This is embarrassing, but I'll come right out and say it: I had completely forgotten how to play. I came to terms with this a few weeks ago when my 5-year-old daughter, Blair, asked me to play princess with her. She handed me two dolls—a Cinderella and a Snow White—and then stared at me.
"Make them talk," she commanded. "Ohhhh," I said. So I held the dolls up in the air facing each other, and began: Cinderella: "Hey." Snow White: "Hey." Cinderella: "What's up?" Snow White: "Not much."
I looked at Blair. Her face was contorted in such a way that I couldn't tell whether she was disappointed or about to throw up. I felt the same way she looked, and it had happened a lot lately. Whenever Blair would ask me to build a fort or say, "Let's play restaurant," my gut reaction was always the same: "Do I have to?"
I found it somewhat heartening to discover that I wasn't the only one with this attitude. According to a recent British report, one in five parents said they'd forgotten how to play, and one third admitted that games with their kids were downright boring. It's not that I didn't like hanging out with Blair and her 3-year-old sister, Drew. I was perfectly happy reading books to them and taking them to fun places.
Suddenly, though, they needed me to be a playmate rather than merely an audience member. Unfortunately, the unstructured, let-your-ponytail-down kind of play that's so important for young kids felt about as natural to me as getting my eyebrows waxed. "Playing is work," my friend Jen, an at-home mom, told me. After six daily rounds of hide-and-seek with her two preschoolers, she has to control the urge to yank her brain out of her ear.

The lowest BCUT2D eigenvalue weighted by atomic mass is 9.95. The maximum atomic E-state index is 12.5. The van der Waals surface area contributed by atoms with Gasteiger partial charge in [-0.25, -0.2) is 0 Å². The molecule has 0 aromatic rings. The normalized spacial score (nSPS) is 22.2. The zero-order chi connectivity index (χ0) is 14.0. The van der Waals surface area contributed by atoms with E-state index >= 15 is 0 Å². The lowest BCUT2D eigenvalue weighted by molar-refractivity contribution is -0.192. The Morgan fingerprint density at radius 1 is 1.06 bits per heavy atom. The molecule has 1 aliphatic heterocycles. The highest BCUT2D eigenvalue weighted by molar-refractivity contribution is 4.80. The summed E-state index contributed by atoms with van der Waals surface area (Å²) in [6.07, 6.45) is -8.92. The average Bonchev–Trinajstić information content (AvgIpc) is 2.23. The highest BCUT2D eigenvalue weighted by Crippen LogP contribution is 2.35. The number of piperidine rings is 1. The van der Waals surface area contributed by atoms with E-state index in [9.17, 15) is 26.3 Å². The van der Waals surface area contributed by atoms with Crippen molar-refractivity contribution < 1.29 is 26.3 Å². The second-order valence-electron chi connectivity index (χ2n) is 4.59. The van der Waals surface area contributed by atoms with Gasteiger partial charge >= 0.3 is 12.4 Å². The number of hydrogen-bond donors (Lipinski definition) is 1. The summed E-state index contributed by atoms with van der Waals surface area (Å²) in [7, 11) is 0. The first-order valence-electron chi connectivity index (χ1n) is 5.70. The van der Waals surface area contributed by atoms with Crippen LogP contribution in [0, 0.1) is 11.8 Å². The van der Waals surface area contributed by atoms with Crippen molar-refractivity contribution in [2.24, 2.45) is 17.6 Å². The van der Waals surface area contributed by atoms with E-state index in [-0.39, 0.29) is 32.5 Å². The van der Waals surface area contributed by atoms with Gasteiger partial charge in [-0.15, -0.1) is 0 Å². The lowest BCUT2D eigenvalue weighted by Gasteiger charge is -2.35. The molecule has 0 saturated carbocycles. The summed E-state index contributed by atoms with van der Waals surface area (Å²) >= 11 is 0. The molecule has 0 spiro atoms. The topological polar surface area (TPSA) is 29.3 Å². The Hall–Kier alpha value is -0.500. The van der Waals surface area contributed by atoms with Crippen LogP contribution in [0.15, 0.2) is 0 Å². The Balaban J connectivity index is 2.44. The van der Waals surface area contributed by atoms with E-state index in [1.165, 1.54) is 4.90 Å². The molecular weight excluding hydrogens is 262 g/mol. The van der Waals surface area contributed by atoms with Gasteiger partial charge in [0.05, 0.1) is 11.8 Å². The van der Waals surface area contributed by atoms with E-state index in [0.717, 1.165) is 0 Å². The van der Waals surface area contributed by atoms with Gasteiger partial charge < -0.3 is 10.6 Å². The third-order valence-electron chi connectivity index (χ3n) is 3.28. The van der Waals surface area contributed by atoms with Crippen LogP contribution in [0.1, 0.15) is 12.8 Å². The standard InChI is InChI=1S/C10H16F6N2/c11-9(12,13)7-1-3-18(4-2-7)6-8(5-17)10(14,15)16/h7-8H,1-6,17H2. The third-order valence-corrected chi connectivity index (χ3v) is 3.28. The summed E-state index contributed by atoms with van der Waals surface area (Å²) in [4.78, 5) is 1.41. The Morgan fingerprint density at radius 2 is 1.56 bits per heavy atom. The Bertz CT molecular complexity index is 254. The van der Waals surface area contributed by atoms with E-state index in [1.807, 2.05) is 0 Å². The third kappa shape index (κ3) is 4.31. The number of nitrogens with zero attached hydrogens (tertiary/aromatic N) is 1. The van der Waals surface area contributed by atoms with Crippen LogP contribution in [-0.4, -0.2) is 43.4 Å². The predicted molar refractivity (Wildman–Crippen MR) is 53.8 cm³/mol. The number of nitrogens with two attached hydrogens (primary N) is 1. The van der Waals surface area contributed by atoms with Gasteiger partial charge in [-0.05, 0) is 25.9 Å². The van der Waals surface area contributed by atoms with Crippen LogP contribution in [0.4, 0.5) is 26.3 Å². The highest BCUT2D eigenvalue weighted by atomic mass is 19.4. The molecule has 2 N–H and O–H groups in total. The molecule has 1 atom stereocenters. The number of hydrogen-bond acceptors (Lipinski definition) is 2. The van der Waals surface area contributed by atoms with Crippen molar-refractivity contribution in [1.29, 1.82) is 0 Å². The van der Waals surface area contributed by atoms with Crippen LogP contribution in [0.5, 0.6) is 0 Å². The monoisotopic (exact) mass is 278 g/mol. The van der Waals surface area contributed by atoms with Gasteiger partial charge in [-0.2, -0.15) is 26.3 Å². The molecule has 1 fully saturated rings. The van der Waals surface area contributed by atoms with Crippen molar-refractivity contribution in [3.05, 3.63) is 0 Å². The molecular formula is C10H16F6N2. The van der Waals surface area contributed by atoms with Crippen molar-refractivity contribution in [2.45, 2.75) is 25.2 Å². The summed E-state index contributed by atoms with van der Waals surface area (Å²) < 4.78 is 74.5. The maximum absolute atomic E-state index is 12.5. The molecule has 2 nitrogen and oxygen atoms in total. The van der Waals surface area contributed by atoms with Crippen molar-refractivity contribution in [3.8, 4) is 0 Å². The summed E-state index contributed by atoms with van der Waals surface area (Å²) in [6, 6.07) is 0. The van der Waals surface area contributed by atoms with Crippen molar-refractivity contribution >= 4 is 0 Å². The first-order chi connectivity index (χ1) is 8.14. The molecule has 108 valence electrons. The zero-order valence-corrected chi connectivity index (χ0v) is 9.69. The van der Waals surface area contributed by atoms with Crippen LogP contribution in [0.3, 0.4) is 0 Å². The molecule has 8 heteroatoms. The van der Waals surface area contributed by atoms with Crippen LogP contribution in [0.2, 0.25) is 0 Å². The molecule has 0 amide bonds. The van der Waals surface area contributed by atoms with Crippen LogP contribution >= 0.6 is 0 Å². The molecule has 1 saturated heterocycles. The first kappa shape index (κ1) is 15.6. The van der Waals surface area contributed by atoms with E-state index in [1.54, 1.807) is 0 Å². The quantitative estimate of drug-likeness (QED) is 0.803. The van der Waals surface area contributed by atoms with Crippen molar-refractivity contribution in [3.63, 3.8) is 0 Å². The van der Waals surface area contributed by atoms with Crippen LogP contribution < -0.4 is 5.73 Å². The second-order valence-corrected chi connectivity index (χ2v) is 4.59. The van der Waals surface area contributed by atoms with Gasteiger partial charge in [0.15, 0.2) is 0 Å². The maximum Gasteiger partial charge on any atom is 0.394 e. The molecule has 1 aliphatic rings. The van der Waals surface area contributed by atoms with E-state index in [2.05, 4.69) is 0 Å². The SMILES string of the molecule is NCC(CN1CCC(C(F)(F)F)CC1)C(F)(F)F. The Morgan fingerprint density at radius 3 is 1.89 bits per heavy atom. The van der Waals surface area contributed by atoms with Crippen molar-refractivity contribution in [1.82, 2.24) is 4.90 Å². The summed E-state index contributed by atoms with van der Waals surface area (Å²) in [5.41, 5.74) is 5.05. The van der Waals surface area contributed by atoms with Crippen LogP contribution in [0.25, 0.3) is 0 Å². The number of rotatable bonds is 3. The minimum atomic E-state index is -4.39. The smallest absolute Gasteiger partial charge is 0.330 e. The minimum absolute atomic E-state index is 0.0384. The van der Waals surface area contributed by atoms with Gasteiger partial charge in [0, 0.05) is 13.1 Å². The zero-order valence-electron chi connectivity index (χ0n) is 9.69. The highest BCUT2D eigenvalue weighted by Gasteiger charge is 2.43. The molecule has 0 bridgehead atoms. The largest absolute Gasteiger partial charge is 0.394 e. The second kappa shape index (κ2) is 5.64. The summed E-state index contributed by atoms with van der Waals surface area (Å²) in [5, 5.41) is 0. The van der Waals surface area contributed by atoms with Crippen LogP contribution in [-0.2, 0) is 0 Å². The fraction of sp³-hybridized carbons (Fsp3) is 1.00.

As a working mom, my evening hours have long been focused on my type-A checklist: making dinner, convincing the girls to eat it, updating the family calendar, clipping their toenails, running their baths. I've secretly wondered, though, whether I pile on the pre-bedtime tasks intentionally so that I have an excuse not to play Littlest Pet Shop.
But I was also starting to feel the clock ticking. Blair had lost her first tooth recently, and she was growing up—fast. Before long she wouldn't even want me to play with her. What if my only memories of her childhood were combing out the knots in her hair and packing her lunches? I knew the ability to be silly and spontaneous was in me somewhere. I was 5 once. I used to know what dolls would say to each other. I would turn bath towels into capes and charge through the house yelling, "Shazam!" So I decided to make a concerted effort to get my play back on—and learned some lessons that might help you too.